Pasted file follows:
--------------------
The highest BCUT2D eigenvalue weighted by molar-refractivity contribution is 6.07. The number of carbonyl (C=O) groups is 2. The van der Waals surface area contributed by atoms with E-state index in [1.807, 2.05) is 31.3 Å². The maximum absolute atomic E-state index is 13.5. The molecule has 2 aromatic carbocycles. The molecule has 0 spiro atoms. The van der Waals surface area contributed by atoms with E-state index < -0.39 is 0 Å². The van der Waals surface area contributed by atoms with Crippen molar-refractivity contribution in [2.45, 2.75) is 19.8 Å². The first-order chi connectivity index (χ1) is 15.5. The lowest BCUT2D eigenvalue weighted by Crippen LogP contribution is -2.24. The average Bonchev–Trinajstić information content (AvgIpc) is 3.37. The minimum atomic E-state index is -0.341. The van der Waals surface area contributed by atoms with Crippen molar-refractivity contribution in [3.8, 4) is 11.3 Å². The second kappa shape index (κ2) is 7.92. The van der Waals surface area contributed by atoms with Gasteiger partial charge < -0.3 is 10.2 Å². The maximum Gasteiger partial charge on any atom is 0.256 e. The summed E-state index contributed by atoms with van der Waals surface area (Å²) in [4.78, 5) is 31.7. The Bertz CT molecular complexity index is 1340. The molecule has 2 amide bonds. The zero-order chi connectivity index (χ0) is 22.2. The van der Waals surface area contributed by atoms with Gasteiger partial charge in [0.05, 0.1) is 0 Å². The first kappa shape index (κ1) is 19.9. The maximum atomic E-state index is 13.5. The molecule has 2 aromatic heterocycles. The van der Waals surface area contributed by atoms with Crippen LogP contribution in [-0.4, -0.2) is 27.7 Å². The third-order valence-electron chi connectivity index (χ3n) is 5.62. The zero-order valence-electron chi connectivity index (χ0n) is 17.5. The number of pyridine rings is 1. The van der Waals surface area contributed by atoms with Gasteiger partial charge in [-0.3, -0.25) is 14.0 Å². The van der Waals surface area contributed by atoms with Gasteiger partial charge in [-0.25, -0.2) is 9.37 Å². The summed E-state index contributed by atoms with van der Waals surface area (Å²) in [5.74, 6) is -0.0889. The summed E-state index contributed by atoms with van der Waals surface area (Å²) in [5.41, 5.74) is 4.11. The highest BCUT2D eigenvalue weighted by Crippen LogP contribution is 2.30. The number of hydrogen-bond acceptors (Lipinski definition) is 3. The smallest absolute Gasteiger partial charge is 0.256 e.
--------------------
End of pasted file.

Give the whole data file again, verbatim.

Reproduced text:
The highest BCUT2D eigenvalue weighted by molar-refractivity contribution is 6.07. The number of carbonyl (C=O) groups is 2. The van der Waals surface area contributed by atoms with E-state index in [1.807, 2.05) is 31.3 Å². The maximum absolute atomic E-state index is 13.5. The molecule has 2 aromatic carbocycles. The molecule has 0 spiro atoms. The van der Waals surface area contributed by atoms with E-state index < -0.39 is 0 Å². The van der Waals surface area contributed by atoms with Crippen molar-refractivity contribution in [2.45, 2.75) is 19.8 Å². The first-order chi connectivity index (χ1) is 15.5. The lowest BCUT2D eigenvalue weighted by Crippen LogP contribution is -2.24. The average Bonchev–Trinajstić information content (AvgIpc) is 3.37. The minimum atomic E-state index is -0.341. The van der Waals surface area contributed by atoms with Crippen molar-refractivity contribution in [3.8, 4) is 11.3 Å². The second kappa shape index (κ2) is 7.92. The van der Waals surface area contributed by atoms with Gasteiger partial charge < -0.3 is 10.2 Å². The maximum Gasteiger partial charge on any atom is 0.256 e. The summed E-state index contributed by atoms with van der Waals surface area (Å²) in [4.78, 5) is 31.7. The Bertz CT molecular complexity index is 1340. The molecule has 2 amide bonds. The zero-order chi connectivity index (χ0) is 22.2. The van der Waals surface area contributed by atoms with Gasteiger partial charge in [0.05, 0.1) is 0 Å². The first kappa shape index (κ1) is 19.9. The maximum atomic E-state index is 13.5. The molecule has 2 aromatic heterocycles. The van der Waals surface area contributed by atoms with Crippen LogP contribution in [-0.4, -0.2) is 27.7 Å². The third-order valence-electron chi connectivity index (χ3n) is 5.62. The zero-order valence-electron chi connectivity index (χ0n) is 17.5. The number of pyridine rings is 1. The van der Waals surface area contributed by atoms with Gasteiger partial charge in [-0.3, -0.25) is 14.0 Å². The van der Waals surface area contributed by atoms with Gasteiger partial charge in [-0.25, -0.2) is 9.37 Å². The summed E-state index contributed by atoms with van der Waals surface area (Å²) in [5.74, 6) is -0.0889. The summed E-state index contributed by atoms with van der Waals surface area (Å²) in [5.41, 5.74) is 4.11. The highest BCUT2D eigenvalue weighted by Crippen LogP contribution is 2.30. The number of hydrogen-bond acceptors (Lipinski definition) is 3. The smallest absolute Gasteiger partial charge is 0.256 e.